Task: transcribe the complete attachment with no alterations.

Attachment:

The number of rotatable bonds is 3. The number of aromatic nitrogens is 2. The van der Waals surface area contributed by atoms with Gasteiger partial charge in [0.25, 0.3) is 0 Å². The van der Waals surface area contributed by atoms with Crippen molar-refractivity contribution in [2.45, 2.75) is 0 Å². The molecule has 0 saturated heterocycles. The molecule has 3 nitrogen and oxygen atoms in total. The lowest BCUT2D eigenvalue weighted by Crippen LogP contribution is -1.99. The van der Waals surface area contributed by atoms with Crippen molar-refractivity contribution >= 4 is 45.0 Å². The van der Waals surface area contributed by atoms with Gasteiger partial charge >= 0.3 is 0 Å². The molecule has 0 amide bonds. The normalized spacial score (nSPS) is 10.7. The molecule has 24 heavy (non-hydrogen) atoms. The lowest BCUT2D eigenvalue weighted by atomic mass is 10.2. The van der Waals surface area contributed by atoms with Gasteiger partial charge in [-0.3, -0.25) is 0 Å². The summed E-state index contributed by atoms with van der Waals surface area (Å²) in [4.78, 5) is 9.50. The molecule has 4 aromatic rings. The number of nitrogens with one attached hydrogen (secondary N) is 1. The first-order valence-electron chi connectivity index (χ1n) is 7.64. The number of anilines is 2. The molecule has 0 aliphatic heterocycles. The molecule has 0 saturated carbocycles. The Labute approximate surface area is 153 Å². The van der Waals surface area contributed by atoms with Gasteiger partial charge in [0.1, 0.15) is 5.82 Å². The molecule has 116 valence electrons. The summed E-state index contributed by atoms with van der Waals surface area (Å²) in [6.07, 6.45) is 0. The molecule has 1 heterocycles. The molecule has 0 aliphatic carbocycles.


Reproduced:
The number of rotatable bonds is 3. The number of aromatic nitrogens is 2. The van der Waals surface area contributed by atoms with Gasteiger partial charge in [0.25, 0.3) is 0 Å². The van der Waals surface area contributed by atoms with Crippen molar-refractivity contribution in [2.45, 2.75) is 0 Å². The molecule has 0 saturated heterocycles. The molecule has 3 nitrogen and oxygen atoms in total. The lowest BCUT2D eigenvalue weighted by Crippen LogP contribution is -1.99. The van der Waals surface area contributed by atoms with Crippen molar-refractivity contribution >= 4 is 45.0 Å². The van der Waals surface area contributed by atoms with Gasteiger partial charge >= 0.3 is 0 Å². The molecule has 0 amide bonds. The normalized spacial score (nSPS) is 10.7. The molecule has 24 heavy (non-hydrogen) atoms. The lowest BCUT2D eigenvalue weighted by atomic mass is 10.2. The van der Waals surface area contributed by atoms with Gasteiger partial charge in [-0.3, -0.25) is 0 Å². The summed E-state index contributed by atoms with van der Waals surface area (Å²) in [4.78, 5) is 9.50. The molecule has 4 aromatic rings. The number of nitrogens with one attached hydrogen (secondary N) is 1. The first-order valence-electron chi connectivity index (χ1n) is 7.64. The number of anilines is 2. The molecule has 0 aliphatic heterocycles. The molecule has 0 saturated carbocycles. The Labute approximate surface area is 153 Å². The van der Waals surface area contributed by atoms with Gasteiger partial charge in [0.1, 0.15) is 5.82 Å². The molecule has 116 valence electrons. The summed E-state index contributed by atoms with van der Waals surface area (Å²) in [6.07, 6.45) is 0. The molecule has 1 heterocycles. The molecule has 0 aliphatic carbocycles.